In future study, the proposed unsignalized capacity-loss model can be improved by conducting SUMO analyses using additional combinations of physical geometries and mixed traffic conditions. Besides traffic signals, the cascading failures of the power system can also include malfunction of the public transit system, particularly subway systems. Another possible direction is to evaluate additional demands diverted from public transit to the road network due to the suspension of the subway network.

Data Availability

There are no linked research data sets for this submission. The following reason is given: the authors do not have permission to share data.

Disclosure

An early version of this manuscript was presented in Transportation Research Board 98th Annual Meeting of Transportation Research Board.

Conflicts of Interest

The authors declare that they have no conflicts of interest.

Authors’ Contributions

The authors confirm contribution to the paper as follows: Y. Zhu, H. Yang, and K. Ozbay were responsible for study conception and design. Y. Zhu, F. Zuo, and D. Sha collected data. Y. Zhu and H. Yang carried out analysis and interpretation of results. Y. Zhu, K. Ozbay, and H. Yang did draft manuscript preparation. All the authors reviewed the results and approved the final version of the manuscript.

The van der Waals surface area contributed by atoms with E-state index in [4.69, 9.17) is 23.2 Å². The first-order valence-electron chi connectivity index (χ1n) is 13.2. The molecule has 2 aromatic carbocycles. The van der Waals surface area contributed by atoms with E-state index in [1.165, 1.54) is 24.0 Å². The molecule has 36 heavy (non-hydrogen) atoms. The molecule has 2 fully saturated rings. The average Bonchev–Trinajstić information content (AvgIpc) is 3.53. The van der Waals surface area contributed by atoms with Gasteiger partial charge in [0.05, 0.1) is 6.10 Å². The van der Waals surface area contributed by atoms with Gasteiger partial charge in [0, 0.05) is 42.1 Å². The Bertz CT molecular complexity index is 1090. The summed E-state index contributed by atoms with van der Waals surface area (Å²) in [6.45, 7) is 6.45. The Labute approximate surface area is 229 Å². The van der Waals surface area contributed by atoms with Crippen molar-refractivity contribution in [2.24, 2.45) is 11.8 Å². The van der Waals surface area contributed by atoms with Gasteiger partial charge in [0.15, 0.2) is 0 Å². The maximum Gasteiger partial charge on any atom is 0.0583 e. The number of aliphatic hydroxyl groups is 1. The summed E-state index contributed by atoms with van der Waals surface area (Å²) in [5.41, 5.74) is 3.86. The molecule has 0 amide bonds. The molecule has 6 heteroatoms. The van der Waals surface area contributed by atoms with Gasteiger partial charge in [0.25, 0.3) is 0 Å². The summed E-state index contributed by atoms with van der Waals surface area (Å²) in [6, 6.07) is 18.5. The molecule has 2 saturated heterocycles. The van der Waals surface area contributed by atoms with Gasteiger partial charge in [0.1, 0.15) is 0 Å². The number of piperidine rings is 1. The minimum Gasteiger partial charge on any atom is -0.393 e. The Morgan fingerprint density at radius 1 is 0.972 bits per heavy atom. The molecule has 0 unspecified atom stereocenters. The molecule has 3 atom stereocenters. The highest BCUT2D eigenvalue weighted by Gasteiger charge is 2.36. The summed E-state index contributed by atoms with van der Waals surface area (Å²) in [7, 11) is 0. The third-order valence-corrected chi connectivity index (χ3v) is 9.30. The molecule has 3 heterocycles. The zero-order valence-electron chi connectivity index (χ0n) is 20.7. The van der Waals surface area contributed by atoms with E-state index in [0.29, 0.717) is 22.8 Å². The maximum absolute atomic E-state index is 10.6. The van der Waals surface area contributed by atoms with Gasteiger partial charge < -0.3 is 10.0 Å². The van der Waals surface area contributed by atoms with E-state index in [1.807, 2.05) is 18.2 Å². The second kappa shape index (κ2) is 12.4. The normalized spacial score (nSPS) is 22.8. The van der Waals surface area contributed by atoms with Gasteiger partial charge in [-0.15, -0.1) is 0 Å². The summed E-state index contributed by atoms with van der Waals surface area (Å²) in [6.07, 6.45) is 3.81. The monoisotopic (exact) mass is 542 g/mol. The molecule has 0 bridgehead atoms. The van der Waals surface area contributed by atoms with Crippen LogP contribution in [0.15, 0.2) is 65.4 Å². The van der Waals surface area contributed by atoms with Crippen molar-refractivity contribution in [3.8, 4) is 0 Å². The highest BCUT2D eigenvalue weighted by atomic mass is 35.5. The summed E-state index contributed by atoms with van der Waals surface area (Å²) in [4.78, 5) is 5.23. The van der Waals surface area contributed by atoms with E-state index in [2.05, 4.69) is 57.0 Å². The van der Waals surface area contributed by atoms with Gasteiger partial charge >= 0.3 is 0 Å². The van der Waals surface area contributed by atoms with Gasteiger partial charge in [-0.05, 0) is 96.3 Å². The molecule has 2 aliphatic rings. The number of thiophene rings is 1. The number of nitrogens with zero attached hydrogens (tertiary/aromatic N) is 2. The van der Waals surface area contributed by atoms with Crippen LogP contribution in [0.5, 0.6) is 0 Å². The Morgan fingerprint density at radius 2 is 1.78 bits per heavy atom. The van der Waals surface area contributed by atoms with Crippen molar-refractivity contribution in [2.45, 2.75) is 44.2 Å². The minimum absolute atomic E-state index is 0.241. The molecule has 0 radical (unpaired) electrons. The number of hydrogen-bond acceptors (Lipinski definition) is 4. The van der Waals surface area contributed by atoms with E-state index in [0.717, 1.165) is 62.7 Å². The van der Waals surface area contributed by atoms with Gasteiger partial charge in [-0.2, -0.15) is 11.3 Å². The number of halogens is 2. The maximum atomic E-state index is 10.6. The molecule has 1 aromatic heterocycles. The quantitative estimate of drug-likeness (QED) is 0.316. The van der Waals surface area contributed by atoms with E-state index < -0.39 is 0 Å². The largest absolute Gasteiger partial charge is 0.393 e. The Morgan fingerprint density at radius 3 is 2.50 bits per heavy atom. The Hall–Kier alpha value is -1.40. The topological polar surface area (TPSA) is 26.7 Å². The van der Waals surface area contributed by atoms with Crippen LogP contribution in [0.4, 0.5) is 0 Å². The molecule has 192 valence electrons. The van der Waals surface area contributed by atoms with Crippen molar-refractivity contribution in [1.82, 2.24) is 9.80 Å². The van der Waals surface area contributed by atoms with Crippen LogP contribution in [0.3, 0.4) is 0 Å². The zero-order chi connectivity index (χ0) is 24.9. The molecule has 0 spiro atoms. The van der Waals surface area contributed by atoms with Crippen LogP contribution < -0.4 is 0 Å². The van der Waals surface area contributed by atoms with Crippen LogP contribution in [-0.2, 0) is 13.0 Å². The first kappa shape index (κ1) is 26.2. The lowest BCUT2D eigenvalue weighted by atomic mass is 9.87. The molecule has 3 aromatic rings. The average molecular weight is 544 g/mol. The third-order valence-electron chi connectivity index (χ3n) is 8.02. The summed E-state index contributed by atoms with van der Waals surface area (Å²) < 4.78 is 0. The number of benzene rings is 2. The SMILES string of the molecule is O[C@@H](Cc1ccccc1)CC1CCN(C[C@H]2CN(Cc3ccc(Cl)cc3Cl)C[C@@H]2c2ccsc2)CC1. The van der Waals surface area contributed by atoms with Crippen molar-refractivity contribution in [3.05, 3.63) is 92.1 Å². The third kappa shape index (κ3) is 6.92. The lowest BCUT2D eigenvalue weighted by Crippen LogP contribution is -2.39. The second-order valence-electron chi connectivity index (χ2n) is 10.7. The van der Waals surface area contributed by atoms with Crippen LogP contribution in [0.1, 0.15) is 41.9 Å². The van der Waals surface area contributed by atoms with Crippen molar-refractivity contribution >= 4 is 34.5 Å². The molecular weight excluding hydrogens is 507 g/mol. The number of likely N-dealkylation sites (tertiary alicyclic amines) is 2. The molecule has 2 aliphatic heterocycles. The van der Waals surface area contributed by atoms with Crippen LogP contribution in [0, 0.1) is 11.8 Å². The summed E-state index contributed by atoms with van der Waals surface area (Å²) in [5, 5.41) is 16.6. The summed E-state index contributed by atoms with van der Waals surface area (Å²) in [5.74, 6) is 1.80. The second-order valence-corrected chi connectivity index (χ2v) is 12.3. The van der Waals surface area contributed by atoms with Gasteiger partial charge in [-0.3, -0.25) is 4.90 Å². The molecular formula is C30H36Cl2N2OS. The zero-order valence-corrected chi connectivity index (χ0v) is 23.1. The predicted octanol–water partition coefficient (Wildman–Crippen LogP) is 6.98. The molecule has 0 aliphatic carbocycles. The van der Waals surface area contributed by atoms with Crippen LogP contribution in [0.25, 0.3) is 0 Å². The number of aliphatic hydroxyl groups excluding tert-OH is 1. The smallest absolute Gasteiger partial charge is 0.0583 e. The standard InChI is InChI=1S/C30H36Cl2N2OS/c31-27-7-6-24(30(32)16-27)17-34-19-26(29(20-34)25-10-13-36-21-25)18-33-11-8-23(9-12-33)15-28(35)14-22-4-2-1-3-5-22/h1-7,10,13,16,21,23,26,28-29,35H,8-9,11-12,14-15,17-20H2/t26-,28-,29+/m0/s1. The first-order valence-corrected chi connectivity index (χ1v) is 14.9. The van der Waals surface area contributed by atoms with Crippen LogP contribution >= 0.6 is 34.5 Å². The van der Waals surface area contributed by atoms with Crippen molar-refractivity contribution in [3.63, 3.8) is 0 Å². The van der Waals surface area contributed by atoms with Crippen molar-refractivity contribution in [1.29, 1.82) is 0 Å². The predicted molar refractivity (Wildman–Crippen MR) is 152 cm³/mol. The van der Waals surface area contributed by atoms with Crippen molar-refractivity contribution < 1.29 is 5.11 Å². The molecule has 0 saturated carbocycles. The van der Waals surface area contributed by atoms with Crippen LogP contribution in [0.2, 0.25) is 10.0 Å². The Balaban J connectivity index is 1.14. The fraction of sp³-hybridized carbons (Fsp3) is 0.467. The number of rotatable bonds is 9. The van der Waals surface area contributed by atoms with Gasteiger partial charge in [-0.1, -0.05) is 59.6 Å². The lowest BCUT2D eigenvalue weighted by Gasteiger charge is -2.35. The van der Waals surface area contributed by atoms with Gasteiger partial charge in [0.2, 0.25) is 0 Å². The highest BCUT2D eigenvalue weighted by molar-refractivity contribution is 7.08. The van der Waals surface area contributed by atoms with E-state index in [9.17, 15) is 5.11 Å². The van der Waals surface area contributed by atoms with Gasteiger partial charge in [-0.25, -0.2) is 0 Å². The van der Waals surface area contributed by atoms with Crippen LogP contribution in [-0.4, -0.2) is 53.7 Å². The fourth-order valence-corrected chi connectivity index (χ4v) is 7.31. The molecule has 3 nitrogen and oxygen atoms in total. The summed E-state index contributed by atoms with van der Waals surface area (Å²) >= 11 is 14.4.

Acknowledgments

This study was partially supported by the Young Scientists Fund of the National Natural Science Foundation of China (grant no. 61903205) and Young Scientists Fund of Natural Science of Inner Mongolia (grant no. 2019BS07002). This study was partially support by the project of the NSF CRISP: Type 1: Reductionist and Integrative Approaches to Improve the Resiliency of Multi-Scale Interdependent Critical Infrastructure, and the project on A Decision-Support System for Resilient Transportation Networks funded by NYU Provost Global Seed Fund Grants.

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Copyright © 2021 Yuan Zhu et al. This is an open access article distributed under the Creative Commons Attribution License, which permits unrestricted use, distribution, and reproduction in any medium, provided the original work is properly cited.